He was a qualified plumber and is now on the road to becoming an environmental scientist.
Never in his wildest dreams did Mackay local Josh Potter expect to be travelling the career path that he is now on.
“I dropped out of school in grade 11 and started an apprenticeship as a plumber with no consideration of going to uni,” Mr Potter said.
“After I finished my apprenticeship I wanted a career change, so I went into water/wastewater treatment which put me down the science pathway, and eventually with some encouragement I decided to study.”
Now in his third year of a Bachelor of Environmental Science degree with CQUniversity, Mr Potter is excited about what lies ahead.
“When I was working as a water/wastewater treatment operator, the role involved laboratory testing and the management of biological nutrient removal processes to prevent detrimental impacts on the receiving environment (primarily waterways).
“The role was a great introduction into biology and basic science, but I wanted more. So, after much deliberation I decided to study Environmental Science. Biology and chemistry were on the cards, but I felt I could make a bigger difference as an environmental scientist.”
While studying, Mr Potter is also working full-time as a fisheries ecologist in the Fisheries and Aquatic ecosystems team at Catchment Solutions and he recently applied his university learnings to monitor habitat reef modules in the Pioneer River in Mackay.
“During my job interview I mentioned some of the fisheries monitoring we got to do with CQU at Great Keppel Island, and it just so happened that there was upcoming monitoring on the cards which was similar to what I had done,” Mr Potter explained.
“The habitat reef modules had been deployed in the Pioneer River at three all-abilities accessible fishing platforms to provide enhanced fishing opportunities (15 reefs per site). The reefs were designed to allow safe refuge for large, small-bodied, and juvenile fish species while also providing a surface that allows colonisation of encrusting marine organisms. The monitoring was conducted 18 months post-deployment and involved using Baited and Unbaited Remote Underwater Video units (BRUV and UBRUV),” he said.
“During the environmental monitoring residential school, this method was one of the monitoring techniques that were taught to us by lecturers Guy Carton and Nathan English.”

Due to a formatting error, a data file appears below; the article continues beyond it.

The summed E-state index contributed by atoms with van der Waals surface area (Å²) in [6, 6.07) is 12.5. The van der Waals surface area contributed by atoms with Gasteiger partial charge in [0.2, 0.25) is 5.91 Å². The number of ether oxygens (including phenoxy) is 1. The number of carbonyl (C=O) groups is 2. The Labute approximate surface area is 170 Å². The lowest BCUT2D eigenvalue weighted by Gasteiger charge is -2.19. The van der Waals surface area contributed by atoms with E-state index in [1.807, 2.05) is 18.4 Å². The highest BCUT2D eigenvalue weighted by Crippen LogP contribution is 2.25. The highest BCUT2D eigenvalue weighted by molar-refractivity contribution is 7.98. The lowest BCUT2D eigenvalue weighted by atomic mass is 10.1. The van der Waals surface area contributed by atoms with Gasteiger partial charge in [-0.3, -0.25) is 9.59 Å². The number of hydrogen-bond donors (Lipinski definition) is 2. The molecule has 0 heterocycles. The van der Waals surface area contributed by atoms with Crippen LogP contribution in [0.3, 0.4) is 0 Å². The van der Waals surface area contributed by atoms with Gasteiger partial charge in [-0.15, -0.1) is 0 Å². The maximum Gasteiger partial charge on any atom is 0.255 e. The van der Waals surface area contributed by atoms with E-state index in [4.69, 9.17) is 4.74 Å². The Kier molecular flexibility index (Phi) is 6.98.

Mr Potter said the monitoring “couldn’t have gone much smoother”.
“After the monitoring was completed, I got straight into the long, drawn-out process of footage/data analysis. There was about nine hours of footage to sift through, but it was a process I thoroughly enjoyed.
“I got to write the report for the project which received mostly positive feedback which was more than I could have hoped for considering it was my first ‘real’ report.”
>> Watch Mr Potter’s hours of monitoring footage turned into a short and digestible video <<
Mr Potter said it was great to be able to directly apply the skills he had learnt in the classroom, into the real world.
“In my previous role as an environmental technician, I got to apply my study to some degree, however this recent project was what felt like the real deal for me,” he said.
“The experience was very fulfilling, and I look forward to continuing to get the opportunities to further apply my learnings.”
Mr Potter, the first in his family to attend university, provided some sound advice for aspiring environmentalists.
“Find a way to get your foot in the door. Try to find volunteering opportunities or basically anything that you can include in your resume that relates to environmental science before your degree is done,” he said.
“I’ve found that employers value evidence of experience so highly. I started out working in water treatment which barely scratches the surface of the enviro game, but just getting to know other enviros and learning how to use basic equipment has opened so many doors for me.”